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The search for talent, value add and unicorns in Japanese private markets

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With SuperReturn Japan now only a few weeks away, we take a look at some of the talking points that our speakers will be discussing at this year’s event. 

It’s an exciting time for Japanese private equity, with a growing acceptance of the benefits of PE, numerous carve out opportunities and many family owned companies ripe for succession. With more regional and global funds entering the market, fundraising, dry powder, valuations and competition are all increasing, and this presents both benefits and challenges.

Talent and operational value-add

Private equity has a growing but shallow history in Japan, and as a result, one of the main challenges facing private equity managers is recruitment and retention. Not only does the industry need experienced and long-term professionals but there is also a need for an understanding and appreciation of Japanese language and culture – firms can’t simply fill out a new Tokyo office with expats. There aren’t many professionals that fit the bill and with more firms entering the Japanese market and setting up shop in Tokyo, there is a stiff competition for the top talent. There isn’t just competition amongst private equity firms, but also with other industries, as the roles that junior finance professionals now go into are much more varied. Investment banks and consultant firms once provided a promising pool of talent for the private equity firms to recruit their more junior roles, but now many of these professionals are looking at other options with lots choosing to opt for roles in startup companies.

Part and parcel of the talent dilemma is finding experienced operating partners to provide value-add capabilities. With the limited history of private equity this is one way in which Japanese GPs lag behind the US and Europe as operating teams are much smaller. Value-add is one way in which LPs can identify potential star performers during their due diligence so it’s something that a number of Japanese GPs are really focusing on and developing. Strong value-add doesn’t just help fund managers to stand out to investors: it can also be beneficial when competing for deals. Boasting unique skills suited to hot sectors, such as healthcare and consumer, is one way to position your team in the negotiation process and individual family owners are known to pay attention to the manager’s skill set.

At this year’s event, we host a panel on optimising value-add in which GPs share their experiences when it comes to leveraging industry expertise and creating a strong portfolio support team:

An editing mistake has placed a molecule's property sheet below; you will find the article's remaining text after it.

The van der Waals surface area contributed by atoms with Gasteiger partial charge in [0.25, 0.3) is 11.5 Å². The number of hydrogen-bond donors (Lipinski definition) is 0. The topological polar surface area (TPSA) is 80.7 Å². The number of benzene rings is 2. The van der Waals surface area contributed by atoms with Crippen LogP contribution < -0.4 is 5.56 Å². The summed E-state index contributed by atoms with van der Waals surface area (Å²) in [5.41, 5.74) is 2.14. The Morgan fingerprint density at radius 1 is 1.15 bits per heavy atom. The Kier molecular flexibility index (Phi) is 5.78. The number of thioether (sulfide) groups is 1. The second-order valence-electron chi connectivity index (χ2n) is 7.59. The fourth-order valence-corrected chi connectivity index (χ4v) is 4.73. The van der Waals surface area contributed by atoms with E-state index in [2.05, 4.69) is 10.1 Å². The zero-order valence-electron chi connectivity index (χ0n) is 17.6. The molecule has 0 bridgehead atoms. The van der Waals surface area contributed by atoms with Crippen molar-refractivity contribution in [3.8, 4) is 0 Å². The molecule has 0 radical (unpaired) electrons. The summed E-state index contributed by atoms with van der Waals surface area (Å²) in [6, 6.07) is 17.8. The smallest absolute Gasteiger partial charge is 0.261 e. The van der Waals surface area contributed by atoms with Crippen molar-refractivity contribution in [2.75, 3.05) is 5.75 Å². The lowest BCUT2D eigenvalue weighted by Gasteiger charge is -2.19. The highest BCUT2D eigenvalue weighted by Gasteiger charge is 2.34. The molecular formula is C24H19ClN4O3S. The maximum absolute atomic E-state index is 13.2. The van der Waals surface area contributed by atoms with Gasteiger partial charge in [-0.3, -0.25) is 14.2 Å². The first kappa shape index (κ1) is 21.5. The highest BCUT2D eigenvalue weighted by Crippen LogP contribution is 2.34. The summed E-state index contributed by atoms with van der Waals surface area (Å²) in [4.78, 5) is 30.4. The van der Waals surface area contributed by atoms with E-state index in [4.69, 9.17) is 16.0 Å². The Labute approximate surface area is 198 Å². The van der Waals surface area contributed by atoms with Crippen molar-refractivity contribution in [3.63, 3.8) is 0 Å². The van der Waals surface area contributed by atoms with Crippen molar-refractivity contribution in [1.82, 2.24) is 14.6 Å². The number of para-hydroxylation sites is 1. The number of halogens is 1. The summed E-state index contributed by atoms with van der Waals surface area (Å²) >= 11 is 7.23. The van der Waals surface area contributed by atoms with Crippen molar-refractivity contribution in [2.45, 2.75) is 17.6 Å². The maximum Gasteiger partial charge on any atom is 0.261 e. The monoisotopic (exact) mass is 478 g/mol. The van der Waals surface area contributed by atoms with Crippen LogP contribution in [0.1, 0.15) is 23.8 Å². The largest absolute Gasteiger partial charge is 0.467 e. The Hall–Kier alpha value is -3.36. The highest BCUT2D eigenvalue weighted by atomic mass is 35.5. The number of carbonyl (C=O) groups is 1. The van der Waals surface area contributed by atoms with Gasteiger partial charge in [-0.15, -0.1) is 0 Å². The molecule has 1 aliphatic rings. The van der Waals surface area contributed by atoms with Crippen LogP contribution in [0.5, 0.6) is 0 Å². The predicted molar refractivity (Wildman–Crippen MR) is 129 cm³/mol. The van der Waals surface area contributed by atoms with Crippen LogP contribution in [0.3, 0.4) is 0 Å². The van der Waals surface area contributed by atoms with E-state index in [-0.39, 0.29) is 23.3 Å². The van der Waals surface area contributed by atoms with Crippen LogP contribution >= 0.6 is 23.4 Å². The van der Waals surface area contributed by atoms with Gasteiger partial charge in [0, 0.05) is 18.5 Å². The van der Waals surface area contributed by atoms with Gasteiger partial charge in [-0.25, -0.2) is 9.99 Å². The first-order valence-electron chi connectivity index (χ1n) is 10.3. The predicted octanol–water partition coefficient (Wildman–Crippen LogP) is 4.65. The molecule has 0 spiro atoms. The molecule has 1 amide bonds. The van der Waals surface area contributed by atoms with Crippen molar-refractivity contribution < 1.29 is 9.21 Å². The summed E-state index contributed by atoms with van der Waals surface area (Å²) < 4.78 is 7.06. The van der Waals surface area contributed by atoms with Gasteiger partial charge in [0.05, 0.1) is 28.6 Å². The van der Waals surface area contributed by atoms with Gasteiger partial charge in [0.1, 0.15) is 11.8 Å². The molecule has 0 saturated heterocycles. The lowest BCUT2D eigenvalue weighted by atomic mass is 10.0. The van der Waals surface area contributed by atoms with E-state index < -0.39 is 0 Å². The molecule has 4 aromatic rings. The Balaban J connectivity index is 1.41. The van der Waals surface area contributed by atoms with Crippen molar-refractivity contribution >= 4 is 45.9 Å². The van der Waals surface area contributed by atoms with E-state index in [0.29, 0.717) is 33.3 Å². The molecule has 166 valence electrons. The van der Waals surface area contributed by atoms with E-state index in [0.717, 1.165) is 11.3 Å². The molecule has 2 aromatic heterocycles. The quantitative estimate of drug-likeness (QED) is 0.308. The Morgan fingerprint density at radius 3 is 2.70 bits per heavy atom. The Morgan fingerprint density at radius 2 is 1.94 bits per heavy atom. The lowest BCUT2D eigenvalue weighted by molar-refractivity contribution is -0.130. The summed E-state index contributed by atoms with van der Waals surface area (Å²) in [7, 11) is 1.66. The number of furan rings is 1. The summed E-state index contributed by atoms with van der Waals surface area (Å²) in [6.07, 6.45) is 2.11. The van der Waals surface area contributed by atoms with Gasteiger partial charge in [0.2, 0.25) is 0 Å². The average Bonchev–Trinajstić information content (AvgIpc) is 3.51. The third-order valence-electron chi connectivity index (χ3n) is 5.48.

Optimising value-add in Japan

What different strategies are generating results when it comes to value-add? How big should the operational and portfolio support teams be to really demonstrate quantifiable value-add and how can you leverage industry experts within the management teams? How can new technology be utilised as a value-add tool and to move portfolio companies into the digital age?

Venture capital

A question still hangs over the venture ecosystem. With only 3 unicorns, Japan is still lagging behind its neighbours as well as tech hubs that are further afield. But venture activity is increasing in Japan, with IPOs, fund sizes and international appetite all on the rise. Startups are showing real ambition and a determination to scale quickly and move to global markets. This attitude is infectious as entrepreneurs and VCs alike demonstrate their success and inspire others to follow similar models. Will this result in a turning point for Japanese VC? Only time will tell. A lot of Japanese LPs are risk-averse and the high risk, high return nature of venture capital can be off-putting. That said, success breeds success, and as LPs start to see startups with global ambitions and VCs making strong returns, it’s only natural that they would want a piece of the action.

On Day 2 of SuperReturn we have a series of sessions dedicated to venture capital in Japan and beyond. Don’t miss a data-rich presentation from Preqin and LP/VC panels such as an in-depth look at the early stage ecosystem:

Early stage venture capital across the region: Japan and beyond

Are we starting to see more momentum in Japan’s startup environment and are companies starting to show more ambition, prove their scalability and even go global? How is VC developing in other hubs around the world? And how can LPs get comfortable with the risk associated with venture capital and technology investments?

  • Jerry Yang, General Partner, Hardware Club
  • Masashi Kataoka, General Manager, Venture and Innovation Investment Group, Alternative Investment Department, The Dai-ichi Life Insurance Company, Limited
  • Eriko Suzuki, General Partner, Fresco Capital

Looking to learn more and get into private equity and venture capital in Japan? Join us at SuperReturn Japan 2019, December 3-4th in Tokyo, to find out more >>

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21 - 25 Sep 2020, Virtual event
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